In the present case, the trial court certified pursuant to Rule 54(b) that there was no just reason to delay plaintiff's appeal. In addition, as the trial court noted, plaintiff's claim for professional negligence and defendant's counterclaim for unpaid fees are sufficiently intertwined so that "a fair adjudication of one claim cannot be had without a *696 contemporaneous presentment of the other." (R. at 36). In other words, an adjudication of plaintiff's negligence claim could determine the outcome of defendant's counterclaim for fees. Because the possibility of inconsistent verdicts from two trials on the same issues exists, plaintiff is entitled to immediate appellate review and his appeal is properly before this Court.

Summary judgment is proper when "the pleadings, depositions, answers to interrogatories, and admissions on file, together with the affidavits, if any, show that there is no genuine issue as to any material fact and that any party is entitled to a judgment as a matter of law." N.C.R.Civ.P. 56(c). The burden is on the moving party to demonstrate a lack of any triable issue. Pembee Mfg. Corp. v. Cape Fear Constr. Co., 313 N.C. 488, 491, 329 S.E.2d 350, 353 (1985). The moving party can meet its burden "by proving that an essential element of the opposing party's claims is nonexistent, or by showing through discovery that the opposing party cannot produce evidence to support an essential element of his claim or cannot surmount an affirmative defense which would bar the claim." Roumillat v. Simplistic Enterprises, Inc., 331 N.C. 57, 63, 414 S.E.2d 339, 342 (1992) (citations omitted). Once the moving party meets its burden, the nonmoving party must make a forecast of the evidence demonstrating the ability to present at least a prima facie case at trial. Id. "In ruling on the motion, the court must consider the evidence in the light most favorable to the nonmovant, and the slightest doubt as to the facts entitles him to a trial." Snipes v. Jackson, 69 N.C.App. 64, 72, 316 S.E.2d 657, 661 (1984). Because summary judgment is a drastic remedy, it should be used with caution. Williams v. Carolina Power & Light Co., 296 N.C. 400, 402, 250 S.E.2d 255, 257 (1979). This is especially true in negligence cases, where juries normally apply the reasonable person standard to the facts of each case. Id.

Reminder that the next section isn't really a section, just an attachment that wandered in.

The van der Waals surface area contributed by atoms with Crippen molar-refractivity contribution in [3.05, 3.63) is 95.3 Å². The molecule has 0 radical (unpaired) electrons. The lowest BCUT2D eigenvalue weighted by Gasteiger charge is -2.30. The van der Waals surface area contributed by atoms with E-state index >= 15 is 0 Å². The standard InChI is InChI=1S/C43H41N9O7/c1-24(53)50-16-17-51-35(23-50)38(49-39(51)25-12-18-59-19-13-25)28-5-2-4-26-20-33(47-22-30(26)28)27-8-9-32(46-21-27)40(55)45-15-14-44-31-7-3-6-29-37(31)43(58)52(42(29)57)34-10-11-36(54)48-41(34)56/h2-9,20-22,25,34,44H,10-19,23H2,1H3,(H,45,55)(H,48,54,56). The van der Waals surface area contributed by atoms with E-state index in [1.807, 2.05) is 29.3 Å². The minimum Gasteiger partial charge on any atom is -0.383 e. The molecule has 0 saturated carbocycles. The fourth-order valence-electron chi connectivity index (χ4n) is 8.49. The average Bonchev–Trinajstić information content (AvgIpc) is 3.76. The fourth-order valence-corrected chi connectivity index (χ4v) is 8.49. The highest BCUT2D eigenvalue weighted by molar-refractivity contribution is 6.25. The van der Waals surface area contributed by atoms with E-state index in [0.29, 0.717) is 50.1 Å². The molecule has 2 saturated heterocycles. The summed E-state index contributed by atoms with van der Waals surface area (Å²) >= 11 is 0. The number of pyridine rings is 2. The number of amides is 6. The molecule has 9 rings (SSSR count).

In this case, plaintiff alleges that defendant breached the standard of care owed by an accountant to a client by failing to verify the information regarding plaintiff's bank accounts. In support thereof, plaintiff offered the affidavits of Kathryn Blanchard, Ollin B. Sykes and Robert Gray, all of whom are experienced in accounting and familiar with the standard of care owed by an accountant. Each avers that defendant breached the applicable standard of care by failing to verify the information provided to him by plaintiff. Taken in the light most favorable to plaintiff, the evidence presented by plaintiff establishes that an issue of fact exists as to whether defendant breached the applicable standard of care. In addition, defendant has not demonstrated that an essential element of plaintiff's claim is nonexistent. Thus, summary judgment on this issue was improper.

We must also address defendant's contributory negligence claim. In his affidavit, plaintiff states that he has no knowledge of accounting or income tax preparation. He claims that since he would not have been able to understand the tax returns even if he had read them, his failure to read the returns was not the proximate cause of his damages, and he therefore was not contributorily negligent.

Summary judgment is rarely appropriate on claims of contributory negligence. Ballenger v. Crowell, 38 N.C.App. 50, 53, 247 S.E.2d 287, 291 (1978). Summary judgment should not be allowed on a contributory negligence claim unless the only conclusion that can be reached from the evidence is that plaintiff was contributorily negligent. Izard v. Hickory City Schools Board of Education, 68 N.C.App. 625, 627-28, 315 S.E.2d 756, 758 (1984). Because plaintiff's affidavit disputes defendant's allegation of contributory negligence, an issue of fact exists. Furthermore, defendant has not demonstrated that plaintiff will be unable to surmount the affirmative defense of contributory negligence. Thus, the grant of summary judgment on this issue was also improper.

For the above reasons, we reverse the trial court's entry of summary judgment in favor of defendant.

Reversed and remanded.

LEWIS and MARK D. MARTIN, JJ., concur.